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Osteoporosis, Part 1: Understanding the Basics

November 13, 2013

What is OsteoporosisMost people think of bones as building materials. They just form the frame that holds our bodies up, much like wood or steel support beams in a building.

Bone is actually living tissue in which nutrients and essential minerals are constantly absorbed and replaced by our bodies. Instead of thinking of bone as a 2X4, think of bone as a bank. We’re either making deposits or withdrawals. The key is to make more deposits than withdrawals.

Osteoporosis occurs when we become overdrawn. In other words, more old bone is removed than new bone is created. This causes a thinning or weakening of the bone, making it so brittle that a compression or spinal fracture can result from something as simple as a sneeze, a cough or bending over.

Effects of Osteoporosis

In the United States, approximately 1.5 million osteoporotic fractures occur each year. A little more than 500,000 are spinal fractures, and about 300,000 are hip fractures.

One out of every three Caucasian American women will experience a spinal fracture by age 65. These fractures often result in a deformation of the spine, many times with painful, crippling effects, including chronic back pain, difficulty breathing, digestive dysfunction, increased mortality and loss of height.

Hip fractures actually pose the greatest threat to our quality of life. Up to 50 percent of people who suffer a hip fracture need help with daily living, 30 percent enter long-term care and 20 percent die shortly afterwards.

Unfortunately, there isn’t much you can do for a compression fracture other than topical pain relief therapy, like physical therapy or injections by a pain management doctor. There are orthopedic surgical techniques for treating osteoporosis, but we want to avoid surgery whenever we can.

Diagnosing and Identifying Causes of Osteoporosis

Bone health is measured with a dual energy x-ray absorptiometry (DEXA) scan. A DEXA scan passes two energy beams through bone in your lumbar spine or hip and measures density based on the amount of x-rays that pass through the bone. A bone density test with give you a T-score, which will determine your risk level related to osteoporosis.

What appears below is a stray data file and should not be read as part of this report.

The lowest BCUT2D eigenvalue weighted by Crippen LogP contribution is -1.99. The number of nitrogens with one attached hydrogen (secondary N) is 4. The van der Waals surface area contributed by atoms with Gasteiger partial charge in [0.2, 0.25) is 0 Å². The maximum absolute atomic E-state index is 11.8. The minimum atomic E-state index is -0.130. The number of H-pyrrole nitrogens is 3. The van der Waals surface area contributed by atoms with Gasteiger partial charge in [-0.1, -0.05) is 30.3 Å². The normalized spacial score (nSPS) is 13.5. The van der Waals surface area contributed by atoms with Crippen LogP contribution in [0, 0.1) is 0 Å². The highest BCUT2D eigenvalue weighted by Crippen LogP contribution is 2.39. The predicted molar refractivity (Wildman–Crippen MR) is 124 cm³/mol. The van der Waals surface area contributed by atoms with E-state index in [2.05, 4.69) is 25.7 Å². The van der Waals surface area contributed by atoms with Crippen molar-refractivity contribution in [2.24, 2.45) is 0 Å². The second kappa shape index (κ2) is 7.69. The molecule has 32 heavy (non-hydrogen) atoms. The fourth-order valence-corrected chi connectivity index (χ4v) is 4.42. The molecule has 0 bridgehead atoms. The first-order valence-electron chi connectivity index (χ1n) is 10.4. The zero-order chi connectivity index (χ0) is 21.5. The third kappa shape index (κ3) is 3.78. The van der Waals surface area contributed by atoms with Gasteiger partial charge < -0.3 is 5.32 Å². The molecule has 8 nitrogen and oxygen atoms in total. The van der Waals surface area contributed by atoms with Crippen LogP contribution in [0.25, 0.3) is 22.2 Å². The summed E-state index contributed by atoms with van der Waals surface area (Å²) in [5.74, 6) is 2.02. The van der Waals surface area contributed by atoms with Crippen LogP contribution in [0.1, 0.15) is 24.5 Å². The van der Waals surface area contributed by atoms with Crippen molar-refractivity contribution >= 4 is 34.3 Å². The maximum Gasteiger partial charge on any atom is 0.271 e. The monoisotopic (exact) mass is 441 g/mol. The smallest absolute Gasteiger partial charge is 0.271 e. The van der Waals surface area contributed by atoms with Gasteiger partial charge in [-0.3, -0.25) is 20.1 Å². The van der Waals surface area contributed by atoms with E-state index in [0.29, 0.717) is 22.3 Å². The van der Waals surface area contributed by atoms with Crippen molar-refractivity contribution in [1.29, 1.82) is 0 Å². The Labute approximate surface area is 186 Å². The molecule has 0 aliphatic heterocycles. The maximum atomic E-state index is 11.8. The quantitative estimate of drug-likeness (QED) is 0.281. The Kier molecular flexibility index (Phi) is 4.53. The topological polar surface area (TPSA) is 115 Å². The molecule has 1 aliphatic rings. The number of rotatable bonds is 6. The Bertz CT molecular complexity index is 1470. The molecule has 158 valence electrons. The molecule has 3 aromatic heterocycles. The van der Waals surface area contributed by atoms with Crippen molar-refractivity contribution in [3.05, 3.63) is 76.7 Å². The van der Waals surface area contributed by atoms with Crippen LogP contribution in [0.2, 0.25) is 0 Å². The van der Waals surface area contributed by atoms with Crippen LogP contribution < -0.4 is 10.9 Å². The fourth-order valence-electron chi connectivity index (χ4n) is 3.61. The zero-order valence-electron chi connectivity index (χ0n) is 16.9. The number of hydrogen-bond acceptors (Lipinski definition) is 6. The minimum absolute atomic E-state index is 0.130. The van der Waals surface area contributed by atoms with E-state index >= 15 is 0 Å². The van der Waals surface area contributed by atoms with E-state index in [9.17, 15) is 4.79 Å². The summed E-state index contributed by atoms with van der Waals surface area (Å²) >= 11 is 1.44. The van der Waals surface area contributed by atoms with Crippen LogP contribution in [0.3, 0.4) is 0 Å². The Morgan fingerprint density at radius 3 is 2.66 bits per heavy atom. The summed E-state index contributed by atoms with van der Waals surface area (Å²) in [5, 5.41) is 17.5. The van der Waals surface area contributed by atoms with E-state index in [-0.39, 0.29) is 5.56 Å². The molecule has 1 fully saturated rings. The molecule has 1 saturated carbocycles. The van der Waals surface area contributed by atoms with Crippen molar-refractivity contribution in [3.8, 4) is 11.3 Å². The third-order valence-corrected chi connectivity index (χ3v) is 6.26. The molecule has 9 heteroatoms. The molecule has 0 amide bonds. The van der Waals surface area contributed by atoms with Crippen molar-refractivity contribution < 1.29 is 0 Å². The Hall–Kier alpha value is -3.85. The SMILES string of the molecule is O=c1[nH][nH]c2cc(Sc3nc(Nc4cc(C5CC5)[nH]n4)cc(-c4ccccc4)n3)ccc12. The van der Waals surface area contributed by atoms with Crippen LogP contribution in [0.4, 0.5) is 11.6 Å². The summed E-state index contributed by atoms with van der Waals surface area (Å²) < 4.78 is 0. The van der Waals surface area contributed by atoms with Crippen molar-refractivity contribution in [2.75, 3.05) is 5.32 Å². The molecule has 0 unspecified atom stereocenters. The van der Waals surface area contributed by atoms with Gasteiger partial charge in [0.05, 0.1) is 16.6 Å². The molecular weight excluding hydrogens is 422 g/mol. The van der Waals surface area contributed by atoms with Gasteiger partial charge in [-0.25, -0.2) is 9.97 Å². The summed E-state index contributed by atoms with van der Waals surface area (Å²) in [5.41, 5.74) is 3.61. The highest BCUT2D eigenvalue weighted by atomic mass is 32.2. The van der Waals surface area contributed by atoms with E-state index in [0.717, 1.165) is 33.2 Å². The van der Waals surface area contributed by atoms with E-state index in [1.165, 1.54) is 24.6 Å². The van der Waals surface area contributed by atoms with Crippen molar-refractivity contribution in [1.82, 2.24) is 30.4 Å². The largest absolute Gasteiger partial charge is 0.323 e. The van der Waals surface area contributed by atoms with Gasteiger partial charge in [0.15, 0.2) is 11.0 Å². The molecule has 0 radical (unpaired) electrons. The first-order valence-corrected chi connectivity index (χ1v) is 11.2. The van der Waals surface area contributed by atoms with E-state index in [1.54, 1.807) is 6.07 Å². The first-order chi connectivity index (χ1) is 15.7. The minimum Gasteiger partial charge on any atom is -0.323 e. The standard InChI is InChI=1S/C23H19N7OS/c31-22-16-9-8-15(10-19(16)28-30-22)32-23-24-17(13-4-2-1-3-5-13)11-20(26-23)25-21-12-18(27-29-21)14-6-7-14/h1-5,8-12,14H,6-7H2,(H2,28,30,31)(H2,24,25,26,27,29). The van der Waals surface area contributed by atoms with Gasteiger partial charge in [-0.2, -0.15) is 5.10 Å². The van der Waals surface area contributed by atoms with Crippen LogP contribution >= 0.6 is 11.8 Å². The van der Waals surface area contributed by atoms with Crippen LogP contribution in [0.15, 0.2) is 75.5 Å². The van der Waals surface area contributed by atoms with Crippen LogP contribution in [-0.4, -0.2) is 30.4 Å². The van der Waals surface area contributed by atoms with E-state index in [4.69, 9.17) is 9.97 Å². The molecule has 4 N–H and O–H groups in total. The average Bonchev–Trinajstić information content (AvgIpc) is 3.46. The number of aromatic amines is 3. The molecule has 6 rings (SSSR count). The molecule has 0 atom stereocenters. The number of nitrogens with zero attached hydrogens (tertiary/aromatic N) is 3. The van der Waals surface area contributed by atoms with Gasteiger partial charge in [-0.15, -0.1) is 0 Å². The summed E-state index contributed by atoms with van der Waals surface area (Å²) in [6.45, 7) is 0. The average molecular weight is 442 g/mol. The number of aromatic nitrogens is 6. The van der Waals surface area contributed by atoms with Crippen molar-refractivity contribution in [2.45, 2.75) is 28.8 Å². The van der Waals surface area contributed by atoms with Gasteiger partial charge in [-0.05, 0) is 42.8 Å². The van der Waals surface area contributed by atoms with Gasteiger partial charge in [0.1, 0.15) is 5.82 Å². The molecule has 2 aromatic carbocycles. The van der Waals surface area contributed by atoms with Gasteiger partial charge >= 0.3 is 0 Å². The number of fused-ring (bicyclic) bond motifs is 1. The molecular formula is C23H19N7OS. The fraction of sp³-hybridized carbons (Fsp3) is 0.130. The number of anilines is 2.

A lifestyle assessment will also help you determine your risk level based on genetics and your environment. In addition to family history, the lifestyle factors can contribute to nutrients and minerals being “robbed” from our bones.

A diet deficient in vital nutrients can lead to osteoporosis. Since we’ve industrialized our farming over the last 100-150 years, our soil doesn’t have the same nutrient content that it had when we lived in a more agricultural environment.

Also, diets containing large amounts of bone-depleting dietary excesses, especially processed foods, byproducts of wheat and many dairy products, can create an inflammatory process that puts us at greater risk of osteoporosis.

Although we consume more cow’s milk than any other country, we need to wake up to the fact that cow’s milk is produced for one reason – to feed baby cows.

Cow’s milk doesn’t prevent osteoporosis because the calcium and protein in cow’s milk isn’t necessarily good for our bones. There are much better sources of essential nutrients, including calcium, in our food supply, particularly in dark green leafy vegetables like kale, spinach and collards.

Other factors include a lack of exercise, poor digestion, menopause or other estrogen-reducing conditions, tobacco and alcohol excess, long-term medication use, and stress, which increases the production of hormones like cortisol, creating a bone-robbing scenario.

This is the year of the family. If we’re going to take our health back and avoid the crippling effects of osteoporosis, we need to make better decisions each and every day.

Coming soon in Part 2: The Downstream Effect

It’s important to realize that you don’t wake up one day with weak bones. Osteoporosis is very often a downstream disorder caused by a breakdown in one of our body’s many systems. We’ll discuss this in more detail in Part 2 of our post on osteoporosis.

If you have any questions about osteoporosis, please post them here or email me privately at jproodian@naturalhc.com.

Dr. James Proodian

Dr. James Prood­ian is an accomplished chiropractic physician and health educator who founded Proodian Healthcare Family of Companies to help people feel better, function better, and live longer. His expertise for the past two decades has been in physical rehabilitation, and he has successfully established himself as a spinal specialist. In his practice, he advocates the science of functional medicine, which takes an integrative approach to treating patients by addressing their physical, nutritional, and psychological needs. Alarmed by the escalation of complex, chronic illness in our country, Dr. Proodian has been speaking to companies and organizations through his “Wellness at Work” program since 1994, motivating thousands of people to make positive lifestyle choices and lead healthier, more productive lives. He can be heard weekly on his radio program, “Proodian Healthcare By Design,” on Tandem Radio.


Dr. Proodian

Dr. James Proodian is an accomplished chiropractic physician, health educator, and professional public speaker who founded Proodian Healthcare Family of Companies to help people feel better, function better, and live longer. His expertise is in identifying clinical imbalances and restoring the body to health and functionality. Contact: jproodian@naturalhc.com or (732) 222‑2219.